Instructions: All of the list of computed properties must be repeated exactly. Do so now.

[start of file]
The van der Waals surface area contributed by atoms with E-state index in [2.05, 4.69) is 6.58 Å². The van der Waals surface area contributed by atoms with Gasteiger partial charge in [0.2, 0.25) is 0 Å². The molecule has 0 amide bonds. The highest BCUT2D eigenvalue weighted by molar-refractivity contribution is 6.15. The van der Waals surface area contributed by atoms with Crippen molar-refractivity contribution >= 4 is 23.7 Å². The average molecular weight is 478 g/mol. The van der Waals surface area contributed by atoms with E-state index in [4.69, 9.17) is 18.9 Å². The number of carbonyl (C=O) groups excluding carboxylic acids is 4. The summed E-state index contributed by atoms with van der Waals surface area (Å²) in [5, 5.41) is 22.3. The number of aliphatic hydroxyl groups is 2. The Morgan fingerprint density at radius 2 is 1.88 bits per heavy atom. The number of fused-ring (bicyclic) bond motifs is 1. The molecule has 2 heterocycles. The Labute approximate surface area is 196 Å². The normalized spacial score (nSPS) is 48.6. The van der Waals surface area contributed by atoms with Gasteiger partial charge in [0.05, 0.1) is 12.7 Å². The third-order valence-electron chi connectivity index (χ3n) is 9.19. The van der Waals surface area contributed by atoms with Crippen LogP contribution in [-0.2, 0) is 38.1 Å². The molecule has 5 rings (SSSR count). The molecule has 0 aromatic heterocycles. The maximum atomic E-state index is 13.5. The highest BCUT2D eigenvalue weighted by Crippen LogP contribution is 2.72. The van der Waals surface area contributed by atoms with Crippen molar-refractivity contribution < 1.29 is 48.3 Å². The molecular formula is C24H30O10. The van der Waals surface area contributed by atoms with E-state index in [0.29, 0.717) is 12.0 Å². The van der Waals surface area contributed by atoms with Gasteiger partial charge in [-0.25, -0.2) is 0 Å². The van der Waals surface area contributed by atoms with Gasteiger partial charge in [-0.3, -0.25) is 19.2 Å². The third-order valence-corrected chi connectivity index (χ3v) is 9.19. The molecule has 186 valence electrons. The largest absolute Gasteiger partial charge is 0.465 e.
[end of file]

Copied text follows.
The van der Waals surface area contributed by atoms with E-state index in [2.05, 4.69) is 6.58 Å². The van der Waals surface area contributed by atoms with Gasteiger partial charge in [0.2, 0.25) is 0 Å². The molecule has 0 amide bonds. The highest BCUT2D eigenvalue weighted by molar-refractivity contribution is 6.15. The van der Waals surface area contributed by atoms with Crippen molar-refractivity contribution >= 4 is 23.7 Å². The average molecular weight is 478 g/mol. The van der Waals surface area contributed by atoms with E-state index in [4.69, 9.17) is 18.9 Å². The number of carbonyl (C=O) groups excluding carboxylic acids is 4. The summed E-state index contributed by atoms with van der Waals surface area (Å²) in [5, 5.41) is 22.3. The number of aliphatic hydroxyl groups is 2. The Morgan fingerprint density at radius 2 is 1.88 bits per heavy atom. The number of fused-ring (bicyclic) bond motifs is 1. The molecule has 2 heterocycles. The Labute approximate surface area is 196 Å². The normalized spacial score (nSPS) is 48.6. The van der Waals surface area contributed by atoms with Gasteiger partial charge in [0.05, 0.1) is 12.7 Å². The third-order valence-electron chi connectivity index (χ3n) is 9.19. The van der Waals surface area contributed by atoms with Crippen LogP contribution in [-0.2, 0) is 38.1 Å². The molecule has 5 rings (SSSR count). The molecule has 0 aromatic heterocycles. The maximum atomic E-state index is 13.5. The highest BCUT2D eigenvalue weighted by Crippen LogP contribution is 2.72. The van der Waals surface area contributed by atoms with Crippen molar-refractivity contribution < 1.29 is 48.3 Å². The molecular formula is C24H30O10. The van der Waals surface area contributed by atoms with E-state index in [0.29, 0.717) is 12.0 Å². The van der Waals surface area contributed by atoms with Gasteiger partial charge in [-0.25, -0.2) is 0 Å². The van der Waals surface area contributed by atoms with Gasteiger partial charge in [-0.3, -0.25) is 19.2 Å². The third-order valence-corrected chi connectivity index (χ3v) is 9.19. The molecule has 186 valence electrons. The largest absolute Gasteiger partial charge is 0.465 e.